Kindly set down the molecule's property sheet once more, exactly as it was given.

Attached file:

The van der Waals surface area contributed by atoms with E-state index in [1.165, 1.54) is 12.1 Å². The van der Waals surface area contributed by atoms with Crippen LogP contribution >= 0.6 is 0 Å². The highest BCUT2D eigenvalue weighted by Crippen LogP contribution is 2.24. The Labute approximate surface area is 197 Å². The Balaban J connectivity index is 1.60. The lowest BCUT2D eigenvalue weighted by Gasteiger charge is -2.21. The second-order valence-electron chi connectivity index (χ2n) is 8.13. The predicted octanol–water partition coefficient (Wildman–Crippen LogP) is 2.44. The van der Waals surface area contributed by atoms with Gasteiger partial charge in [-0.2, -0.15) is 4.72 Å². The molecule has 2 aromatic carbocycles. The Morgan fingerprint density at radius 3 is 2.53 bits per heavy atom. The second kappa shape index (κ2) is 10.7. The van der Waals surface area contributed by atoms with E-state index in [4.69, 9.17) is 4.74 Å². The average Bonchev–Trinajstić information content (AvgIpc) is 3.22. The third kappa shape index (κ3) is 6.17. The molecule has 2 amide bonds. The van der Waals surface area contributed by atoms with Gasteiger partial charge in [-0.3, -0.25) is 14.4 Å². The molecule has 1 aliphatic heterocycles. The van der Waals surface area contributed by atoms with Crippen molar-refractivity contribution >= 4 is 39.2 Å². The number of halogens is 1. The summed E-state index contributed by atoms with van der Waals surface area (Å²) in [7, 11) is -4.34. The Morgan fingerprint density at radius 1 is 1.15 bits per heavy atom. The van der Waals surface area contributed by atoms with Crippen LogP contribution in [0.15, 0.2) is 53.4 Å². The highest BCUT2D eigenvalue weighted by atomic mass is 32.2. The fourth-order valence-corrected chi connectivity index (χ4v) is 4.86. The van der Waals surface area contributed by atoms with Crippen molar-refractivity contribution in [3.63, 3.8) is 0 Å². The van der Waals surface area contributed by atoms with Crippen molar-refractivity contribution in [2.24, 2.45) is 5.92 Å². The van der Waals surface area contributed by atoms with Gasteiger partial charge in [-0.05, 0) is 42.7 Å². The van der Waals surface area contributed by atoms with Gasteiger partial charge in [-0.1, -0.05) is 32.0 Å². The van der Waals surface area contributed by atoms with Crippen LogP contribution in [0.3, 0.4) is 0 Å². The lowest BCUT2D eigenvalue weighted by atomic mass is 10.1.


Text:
The van der Waals surface area contributed by atoms with E-state index in [1.165, 1.54) is 12.1 Å². The van der Waals surface area contributed by atoms with Crippen LogP contribution >= 0.6 is 0 Å². The highest BCUT2D eigenvalue weighted by Crippen LogP contribution is 2.24. The Labute approximate surface area is 197 Å². The Balaban J connectivity index is 1.60. The lowest BCUT2D eigenvalue weighted by Gasteiger charge is -2.21. The second-order valence-electron chi connectivity index (χ2n) is 8.13. The predicted octanol–water partition coefficient (Wildman–Crippen LogP) is 2.44. The van der Waals surface area contributed by atoms with Gasteiger partial charge in [-0.2, -0.15) is 4.72 Å². The molecule has 2 aromatic carbocycles. The Morgan fingerprint density at radius 3 is 2.53 bits per heavy atom. The second kappa shape index (κ2) is 10.7. The van der Waals surface area contributed by atoms with E-state index in [4.69, 9.17) is 4.74 Å². The average Bonchev–Trinajstić information content (AvgIpc) is 3.22. The third kappa shape index (κ3) is 6.17. The molecule has 2 amide bonds. The van der Waals surface area contributed by atoms with Gasteiger partial charge in [-0.3, -0.25) is 14.4 Å². The molecule has 1 aliphatic heterocycles. The van der Waals surface area contributed by atoms with Crippen molar-refractivity contribution >= 4 is 39.2 Å². The number of halogens is 1. The summed E-state index contributed by atoms with van der Waals surface area (Å²) in [7, 11) is -4.34. The Morgan fingerprint density at radius 1 is 1.15 bits per heavy atom. The van der Waals surface area contributed by atoms with Crippen LogP contribution in [0.15, 0.2) is 53.4 Å². The highest BCUT2D eigenvalue weighted by atomic mass is 32.2. The fourth-order valence-corrected chi connectivity index (χ4v) is 4.86. The van der Waals surface area contributed by atoms with Crippen molar-refractivity contribution in [3.63, 3.8) is 0 Å². The van der Waals surface area contributed by atoms with Crippen molar-refractivity contribution in [2.24, 2.45) is 5.92 Å². The van der Waals surface area contributed by atoms with Gasteiger partial charge in [-0.05, 0) is 42.7 Å². The van der Waals surface area contributed by atoms with Gasteiger partial charge in [-0.1, -0.05) is 32.0 Å². The van der Waals surface area contributed by atoms with Crippen LogP contribution in [0.3, 0.4) is 0 Å². The lowest BCUT2D eigenvalue weighted by atomic mass is 10.1.